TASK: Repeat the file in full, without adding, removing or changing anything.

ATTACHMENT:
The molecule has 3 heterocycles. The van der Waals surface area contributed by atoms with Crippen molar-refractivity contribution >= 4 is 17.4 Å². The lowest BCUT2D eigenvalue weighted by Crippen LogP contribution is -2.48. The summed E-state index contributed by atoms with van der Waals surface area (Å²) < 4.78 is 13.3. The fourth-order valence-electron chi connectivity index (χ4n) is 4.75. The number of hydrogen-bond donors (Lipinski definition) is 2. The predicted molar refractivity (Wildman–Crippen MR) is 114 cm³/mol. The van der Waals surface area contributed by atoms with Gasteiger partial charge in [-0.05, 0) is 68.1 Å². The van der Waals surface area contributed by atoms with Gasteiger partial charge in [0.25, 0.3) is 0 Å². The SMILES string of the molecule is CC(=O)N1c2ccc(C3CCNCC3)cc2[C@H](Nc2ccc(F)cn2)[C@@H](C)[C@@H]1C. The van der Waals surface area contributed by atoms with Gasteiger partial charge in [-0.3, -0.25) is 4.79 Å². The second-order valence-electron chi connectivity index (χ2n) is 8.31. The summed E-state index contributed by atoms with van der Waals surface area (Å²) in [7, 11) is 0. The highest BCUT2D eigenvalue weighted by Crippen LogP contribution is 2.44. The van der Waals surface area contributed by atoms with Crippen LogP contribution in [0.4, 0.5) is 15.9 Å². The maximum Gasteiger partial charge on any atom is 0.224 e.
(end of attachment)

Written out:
The molecule has 3 heterocycles. The van der Waals surface area contributed by atoms with Crippen molar-refractivity contribution >= 4 is 17.4 Å². The lowest BCUT2D eigenvalue weighted by Crippen LogP contribution is -2.48. The summed E-state index contributed by atoms with van der Waals surface area (Å²) < 4.78 is 13.3. The fourth-order valence-electron chi connectivity index (χ4n) is 4.75. The number of hydrogen-bond donors (Lipinski definition) is 2. The predicted molar refractivity (Wildman–Crippen MR) is 114 cm³/mol. The van der Waals surface area contributed by atoms with Gasteiger partial charge in [-0.05, 0) is 68.1 Å². The van der Waals surface area contributed by atoms with Gasteiger partial charge in [0.25, 0.3) is 0 Å². The SMILES string of the molecule is CC(=O)N1c2ccc(C3CCNCC3)cc2[C@H](Nc2ccc(F)cn2)[C@@H](C)[C@@H]1C. The van der Waals surface area contributed by atoms with Gasteiger partial charge in [-0.3, -0.25) is 4.79 Å². The second-order valence-electron chi connectivity index (χ2n) is 8.31. The summed E-state index contributed by atoms with van der Waals surface area (Å²) in [7, 11) is 0. The highest BCUT2D eigenvalue weighted by Crippen LogP contribution is 2.44. The van der Waals surface area contributed by atoms with Crippen LogP contribution in [0.4, 0.5) is 15.9 Å². The maximum Gasteiger partial charge on any atom is 0.224 e.